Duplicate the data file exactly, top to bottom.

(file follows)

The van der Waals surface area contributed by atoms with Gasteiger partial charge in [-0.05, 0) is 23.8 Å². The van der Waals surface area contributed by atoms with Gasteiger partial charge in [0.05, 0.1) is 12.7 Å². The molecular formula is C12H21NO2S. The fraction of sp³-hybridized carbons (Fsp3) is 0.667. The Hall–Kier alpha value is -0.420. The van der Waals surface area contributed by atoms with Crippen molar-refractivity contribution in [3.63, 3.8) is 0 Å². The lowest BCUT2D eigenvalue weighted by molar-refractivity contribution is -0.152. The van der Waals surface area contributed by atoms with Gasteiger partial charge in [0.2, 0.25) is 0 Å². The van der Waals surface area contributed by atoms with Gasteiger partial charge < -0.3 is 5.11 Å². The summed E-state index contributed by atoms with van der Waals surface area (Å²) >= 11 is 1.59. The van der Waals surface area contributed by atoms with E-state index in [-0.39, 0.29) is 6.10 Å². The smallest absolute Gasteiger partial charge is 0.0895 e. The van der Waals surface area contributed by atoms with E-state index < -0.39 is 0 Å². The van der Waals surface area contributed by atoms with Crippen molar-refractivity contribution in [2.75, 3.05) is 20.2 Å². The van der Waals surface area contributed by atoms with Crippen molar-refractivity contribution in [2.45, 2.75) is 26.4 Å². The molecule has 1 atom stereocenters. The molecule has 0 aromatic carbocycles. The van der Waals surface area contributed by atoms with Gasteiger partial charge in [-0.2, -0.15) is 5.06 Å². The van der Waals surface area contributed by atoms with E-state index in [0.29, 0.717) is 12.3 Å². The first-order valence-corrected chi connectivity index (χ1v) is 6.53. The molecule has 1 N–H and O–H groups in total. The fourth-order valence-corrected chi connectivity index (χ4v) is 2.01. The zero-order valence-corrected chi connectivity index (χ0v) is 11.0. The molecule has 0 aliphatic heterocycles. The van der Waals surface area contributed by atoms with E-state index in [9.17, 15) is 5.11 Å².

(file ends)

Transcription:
The van der Waals surface area contributed by atoms with Gasteiger partial charge in [-0.05, 0) is 23.8 Å². The van der Waals surface area contributed by atoms with Gasteiger partial charge in [0.05, 0.1) is 12.7 Å². The molecular formula is C12H21NO2S. The fraction of sp³-hybridized carbons (Fsp3) is 0.667. The Hall–Kier alpha value is -0.420. The van der Waals surface area contributed by atoms with Crippen molar-refractivity contribution in [3.63, 3.8) is 0 Å². The lowest BCUT2D eigenvalue weighted by molar-refractivity contribution is -0.152. The van der Waals surface area contributed by atoms with Gasteiger partial charge in [0.2, 0.25) is 0 Å². The van der Waals surface area contributed by atoms with Gasteiger partial charge < -0.3 is 5.11 Å². The summed E-state index contributed by atoms with van der Waals surface area (Å²) >= 11 is 1.59. The van der Waals surface area contributed by atoms with E-state index in [-0.39, 0.29) is 6.10 Å². The smallest absolute Gasteiger partial charge is 0.0895 e. The van der Waals surface area contributed by atoms with E-state index < -0.39 is 0 Å². The van der Waals surface area contributed by atoms with Crippen molar-refractivity contribution in [2.75, 3.05) is 20.2 Å². The van der Waals surface area contributed by atoms with Crippen molar-refractivity contribution in [2.45, 2.75) is 26.4 Å². The molecule has 1 atom stereocenters. The molecule has 0 aromatic carbocycles. The van der Waals surface area contributed by atoms with Gasteiger partial charge in [-0.2, -0.15) is 5.06 Å². The van der Waals surface area contributed by atoms with E-state index in [0.29, 0.717) is 12.3 Å². The first-order valence-corrected chi connectivity index (χ1v) is 6.53. The molecule has 1 N–H and O–H groups in total. The fourth-order valence-corrected chi connectivity index (χ4v) is 2.01. The zero-order valence-corrected chi connectivity index (χ0v) is 11.0. The molecule has 0 aliphatic heterocycles. The van der Waals surface area contributed by atoms with E-state index in [9.17, 15) is 5.11 Å².